A Chinese official said on Friday that home-developed jumbo
aircraft will be assembled in both Shanghai and Xi'an, capital of
northwest China's Shaanxi Province
Though the project is still in the initial planning phase, Xi'an
is expected to shoulder about 50 percent of the manufacturing
workload for jumbo airliners and 60 percent for airfreighters, said
Jin Qiansheng, deputy director of the administrative committee of
Xi'an Yanliang State Aviation High-tech Industry Base.
The Commission of Science, Technology and Industry for National
Defense disclosed that Shanghai will be the assembly base when it
announced last week that the country would launch jumbo aircraft
"Yanliang will also play a key role in developing the country's
own jumbo aircraft. It is the only national aviation industry base,
and it has China's strongest aviation research and development
team," Jin said at an ongoing investment and trade forum in
According to Jin, Yanliang is also responsible for producing the
wings and fuselage of China's innovative new regional jet, the
A jumbo aircraft is an airfreighter with a take-off weight of
more than 100 tons or an airliner with more than 150 seats.
However, China will need at least another 10 years before it
could make the first jumbo, according to Jin.
Only the United States, Russia, France, Germany, Britain and
Spain currently have the ability to build jumbo aircraft, with
Boeing and Airbus taking the lion's share of the international
"China's jumbo aircraft will initially target the domestic
market. But the ultimate aim is to compete with Boeing and Airbus
on the international market." Jin said.
Jin did not rule out international cooperation in the project,
saying a jumbo plane like a Boeing 747 has about a million parts
and manufacturers like Boeing and Airbus have thousands of parts
"The involvement of foreign and domestic private aircraft
producers is essential to China's jumbo plane project," said
Yanliang is now seeking cooperation with private helicopter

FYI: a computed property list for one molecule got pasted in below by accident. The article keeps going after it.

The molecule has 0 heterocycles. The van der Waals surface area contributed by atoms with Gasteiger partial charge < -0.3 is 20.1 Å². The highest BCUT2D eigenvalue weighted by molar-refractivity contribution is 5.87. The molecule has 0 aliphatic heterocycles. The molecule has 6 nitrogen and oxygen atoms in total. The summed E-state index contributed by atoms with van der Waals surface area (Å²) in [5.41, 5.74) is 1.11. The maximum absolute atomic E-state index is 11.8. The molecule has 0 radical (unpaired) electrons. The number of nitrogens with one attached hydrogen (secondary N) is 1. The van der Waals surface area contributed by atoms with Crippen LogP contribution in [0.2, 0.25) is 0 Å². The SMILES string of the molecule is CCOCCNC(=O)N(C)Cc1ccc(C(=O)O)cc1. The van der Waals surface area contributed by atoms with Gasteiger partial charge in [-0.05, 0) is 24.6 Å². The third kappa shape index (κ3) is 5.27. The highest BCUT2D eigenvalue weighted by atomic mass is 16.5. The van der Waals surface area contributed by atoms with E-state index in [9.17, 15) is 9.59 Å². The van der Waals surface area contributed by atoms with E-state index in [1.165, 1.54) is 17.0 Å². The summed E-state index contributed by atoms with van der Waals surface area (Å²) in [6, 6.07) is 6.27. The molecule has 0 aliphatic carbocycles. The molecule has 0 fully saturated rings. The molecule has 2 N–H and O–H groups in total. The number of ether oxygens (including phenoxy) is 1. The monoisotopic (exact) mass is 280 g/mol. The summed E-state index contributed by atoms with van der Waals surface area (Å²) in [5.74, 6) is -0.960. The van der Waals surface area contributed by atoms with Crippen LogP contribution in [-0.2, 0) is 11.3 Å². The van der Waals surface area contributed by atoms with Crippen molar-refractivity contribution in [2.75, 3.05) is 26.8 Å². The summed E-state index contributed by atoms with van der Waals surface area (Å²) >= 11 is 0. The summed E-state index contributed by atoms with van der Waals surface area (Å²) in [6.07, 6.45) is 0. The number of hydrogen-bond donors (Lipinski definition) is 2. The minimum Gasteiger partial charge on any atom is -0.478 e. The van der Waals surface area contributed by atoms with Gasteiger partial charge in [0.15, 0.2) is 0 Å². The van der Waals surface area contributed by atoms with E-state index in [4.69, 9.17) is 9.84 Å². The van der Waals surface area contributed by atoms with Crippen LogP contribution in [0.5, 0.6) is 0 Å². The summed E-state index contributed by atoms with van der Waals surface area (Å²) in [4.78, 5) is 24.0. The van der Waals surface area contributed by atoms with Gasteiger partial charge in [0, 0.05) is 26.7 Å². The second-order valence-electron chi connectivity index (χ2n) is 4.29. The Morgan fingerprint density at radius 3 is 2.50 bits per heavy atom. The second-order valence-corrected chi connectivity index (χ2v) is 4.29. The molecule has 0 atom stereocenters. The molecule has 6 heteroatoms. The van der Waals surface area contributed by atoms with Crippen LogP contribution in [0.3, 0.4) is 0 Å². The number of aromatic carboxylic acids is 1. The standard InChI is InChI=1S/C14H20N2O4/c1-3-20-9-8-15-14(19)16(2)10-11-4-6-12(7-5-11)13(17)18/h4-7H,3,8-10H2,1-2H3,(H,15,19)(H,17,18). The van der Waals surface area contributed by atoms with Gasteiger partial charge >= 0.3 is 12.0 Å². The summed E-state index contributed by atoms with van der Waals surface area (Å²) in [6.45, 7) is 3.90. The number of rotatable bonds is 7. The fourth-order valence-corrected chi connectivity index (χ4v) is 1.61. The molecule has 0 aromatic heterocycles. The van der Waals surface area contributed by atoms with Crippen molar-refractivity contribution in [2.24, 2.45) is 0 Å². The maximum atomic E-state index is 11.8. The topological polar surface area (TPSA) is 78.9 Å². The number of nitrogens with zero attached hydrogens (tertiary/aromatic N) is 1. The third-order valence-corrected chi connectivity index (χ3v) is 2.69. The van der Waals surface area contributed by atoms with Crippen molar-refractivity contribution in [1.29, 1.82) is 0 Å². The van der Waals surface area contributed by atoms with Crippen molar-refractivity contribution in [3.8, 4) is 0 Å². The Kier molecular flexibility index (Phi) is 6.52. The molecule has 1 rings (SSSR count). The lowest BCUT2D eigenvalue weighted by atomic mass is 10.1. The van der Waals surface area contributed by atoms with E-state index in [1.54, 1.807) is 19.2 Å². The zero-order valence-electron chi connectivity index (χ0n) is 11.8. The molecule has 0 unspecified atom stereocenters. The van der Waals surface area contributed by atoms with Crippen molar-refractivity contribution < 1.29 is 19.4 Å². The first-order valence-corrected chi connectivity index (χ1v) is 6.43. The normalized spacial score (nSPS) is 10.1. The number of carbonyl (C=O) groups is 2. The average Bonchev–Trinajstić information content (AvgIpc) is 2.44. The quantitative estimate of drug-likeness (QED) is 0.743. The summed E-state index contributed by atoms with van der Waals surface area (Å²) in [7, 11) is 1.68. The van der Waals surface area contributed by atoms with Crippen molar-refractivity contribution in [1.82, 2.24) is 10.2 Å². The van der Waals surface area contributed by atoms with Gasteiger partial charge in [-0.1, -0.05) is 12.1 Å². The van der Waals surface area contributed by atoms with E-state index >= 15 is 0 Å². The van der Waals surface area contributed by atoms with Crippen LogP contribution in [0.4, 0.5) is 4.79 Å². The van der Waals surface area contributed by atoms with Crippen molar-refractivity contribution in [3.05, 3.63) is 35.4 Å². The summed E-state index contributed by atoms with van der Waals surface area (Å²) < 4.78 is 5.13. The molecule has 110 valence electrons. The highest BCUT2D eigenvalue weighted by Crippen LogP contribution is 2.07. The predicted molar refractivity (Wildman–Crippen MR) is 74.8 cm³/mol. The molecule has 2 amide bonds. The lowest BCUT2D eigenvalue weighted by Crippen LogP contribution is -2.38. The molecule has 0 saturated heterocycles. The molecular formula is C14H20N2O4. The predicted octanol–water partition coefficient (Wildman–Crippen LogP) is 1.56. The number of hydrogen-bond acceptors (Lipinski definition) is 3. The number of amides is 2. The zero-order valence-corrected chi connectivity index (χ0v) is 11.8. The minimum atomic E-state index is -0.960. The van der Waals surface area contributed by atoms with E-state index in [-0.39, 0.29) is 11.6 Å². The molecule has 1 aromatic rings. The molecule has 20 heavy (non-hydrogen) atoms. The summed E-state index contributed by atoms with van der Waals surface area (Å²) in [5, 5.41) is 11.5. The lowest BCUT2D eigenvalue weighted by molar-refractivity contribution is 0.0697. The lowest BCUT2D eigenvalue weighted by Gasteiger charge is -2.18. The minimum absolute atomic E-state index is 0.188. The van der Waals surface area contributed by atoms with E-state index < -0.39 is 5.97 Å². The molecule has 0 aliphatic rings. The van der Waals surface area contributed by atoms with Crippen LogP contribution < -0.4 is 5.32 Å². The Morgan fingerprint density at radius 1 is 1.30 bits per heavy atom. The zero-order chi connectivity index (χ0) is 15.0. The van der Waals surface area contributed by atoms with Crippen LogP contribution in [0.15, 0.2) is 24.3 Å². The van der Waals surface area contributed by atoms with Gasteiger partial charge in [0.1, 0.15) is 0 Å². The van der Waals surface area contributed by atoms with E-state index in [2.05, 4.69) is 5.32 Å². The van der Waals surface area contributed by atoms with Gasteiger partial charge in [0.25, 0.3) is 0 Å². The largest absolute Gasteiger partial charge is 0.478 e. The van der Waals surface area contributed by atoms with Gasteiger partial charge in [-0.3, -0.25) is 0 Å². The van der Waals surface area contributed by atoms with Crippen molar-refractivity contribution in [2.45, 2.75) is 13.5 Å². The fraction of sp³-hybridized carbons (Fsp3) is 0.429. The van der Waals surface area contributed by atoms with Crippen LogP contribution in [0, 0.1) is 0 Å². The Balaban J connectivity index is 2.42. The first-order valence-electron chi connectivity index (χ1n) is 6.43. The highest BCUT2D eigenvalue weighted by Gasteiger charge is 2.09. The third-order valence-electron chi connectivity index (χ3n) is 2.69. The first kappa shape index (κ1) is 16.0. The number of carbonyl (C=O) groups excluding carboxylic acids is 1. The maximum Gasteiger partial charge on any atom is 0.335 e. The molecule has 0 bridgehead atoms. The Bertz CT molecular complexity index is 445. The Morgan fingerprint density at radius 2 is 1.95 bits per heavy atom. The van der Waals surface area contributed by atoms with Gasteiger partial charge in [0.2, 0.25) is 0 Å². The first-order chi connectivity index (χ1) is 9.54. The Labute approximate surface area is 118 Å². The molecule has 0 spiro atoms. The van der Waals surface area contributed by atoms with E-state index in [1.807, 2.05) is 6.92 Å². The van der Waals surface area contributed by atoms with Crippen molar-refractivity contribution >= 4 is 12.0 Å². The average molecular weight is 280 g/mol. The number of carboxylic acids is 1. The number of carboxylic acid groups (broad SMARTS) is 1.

manufacturing companies in eastern Zhejiang Province as well as
aircraft manufacturers in Brazil, said Jin.
China started to build jumbo aircraft in 1970, only two years
after Airbus went into production, but the project was later
shelved despite a promising start.
After a decades-long suspension, the central government last
year revived the blueprint in the 11th five-year plan (2006-2010)
in order to meet the country's growing demand for air travel.
To prepare for the jumbo plane project, China began building its
own regional jet, the ARJ-21 -- meaning "advanced regional jet for
the 21st century" -- in 2002.
Final assembly of the domestically-developed regional jet began
on March 30 in Shanghai with the first 90-seater plane expected to
roll out of the workshop at the end of the year.
The ARJ-21's maiden flight is scheduled for March 2008 and mass
production of the aircraft will begin in 2009, according to China
Aviation Industry Corporation I (AVIC I), developer of the jet.
Chinese experts said the ARJ-21 has given China a late but
powerful presence in its own commercial aviation market, which up
until now has been dominated by foreign aircraft manufacturers such
as Boeing and Airbus.
The ARJ-21 project has also helped Chinese experts and
technicians improve management and marketing skills for large
aircraft development, said the experts.
China is on track to become the world's second largest civil
aviation market by 2030 -- after the United States -- with air
travel soaring by more than 95 percent in the past five years.
Huge market demand means that China will need 1,600 new
airliners by 2020, representing expenditure of at least US$150
(Xinhua News Agency April 7, 2007)